7.2.6 Right to reside as a student

An EEA national exercising their free movement rights in the UK as a student must show they:

  • are enrolled for the main purpose of following a course of study (including vocational training) at a public or private establishment which is:
    • financed from public funds; and
    • recognised by the Secretary of State as an establishment accredited to provide such courses or training within the law or administrative practice of the part of UK in which it is located;
  • have enough money to meet their living expenses and so will not become a burden on the social assistance system of the UK during their residence;
  • have comprehensive sickness insurance (CSI) in the UK for themselves and any family members.

7.3 Permanent residence status

EEA nationals can apply for a document certifying permanent residence in the UK under regulation 19, if they have lived here for 5 continuous years in line with the European Union (EU) laws relating to free movement rights that were in force during the 5 year period. They may also apply for permanent residence status if they have ceased work due to retirement or permanent incapacity. It is vital to let people know that even if they have a document certifying their right to permanent residence, they do not have settled status and under the EU settlement scheme, they must still apply for settled status. Please see the next section for further details.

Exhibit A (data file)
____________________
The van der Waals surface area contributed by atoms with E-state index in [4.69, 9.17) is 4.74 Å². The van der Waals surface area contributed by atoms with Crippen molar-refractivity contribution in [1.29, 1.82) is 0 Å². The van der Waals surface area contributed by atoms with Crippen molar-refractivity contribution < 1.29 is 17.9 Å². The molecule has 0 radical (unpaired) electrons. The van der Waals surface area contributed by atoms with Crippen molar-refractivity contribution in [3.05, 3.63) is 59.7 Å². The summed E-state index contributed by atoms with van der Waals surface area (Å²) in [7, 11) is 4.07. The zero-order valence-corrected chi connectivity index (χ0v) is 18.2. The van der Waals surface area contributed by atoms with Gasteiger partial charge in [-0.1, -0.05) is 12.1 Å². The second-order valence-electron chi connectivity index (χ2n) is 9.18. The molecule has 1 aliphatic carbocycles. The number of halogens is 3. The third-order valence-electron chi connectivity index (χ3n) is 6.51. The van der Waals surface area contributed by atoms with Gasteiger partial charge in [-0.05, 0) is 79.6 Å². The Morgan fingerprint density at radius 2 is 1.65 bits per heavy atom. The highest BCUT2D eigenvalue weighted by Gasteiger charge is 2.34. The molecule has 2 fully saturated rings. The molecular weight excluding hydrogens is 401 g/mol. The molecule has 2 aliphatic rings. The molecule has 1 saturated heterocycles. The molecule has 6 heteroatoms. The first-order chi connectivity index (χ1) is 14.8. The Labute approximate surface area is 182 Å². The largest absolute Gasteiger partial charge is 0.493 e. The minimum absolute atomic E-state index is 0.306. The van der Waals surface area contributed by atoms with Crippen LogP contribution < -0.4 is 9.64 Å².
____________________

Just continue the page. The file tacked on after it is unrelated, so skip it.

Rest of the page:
If an EEA national has the right of permanent residence in the UK they will only lose this right if they are absent from the UK for more than 2 consecutive years. There are no other conditions they must satisfy in order to continue to have this right.

If someone is claiming permanent residence status as the family member of someone who has such status, they should be named on the document certifying permanent residence status.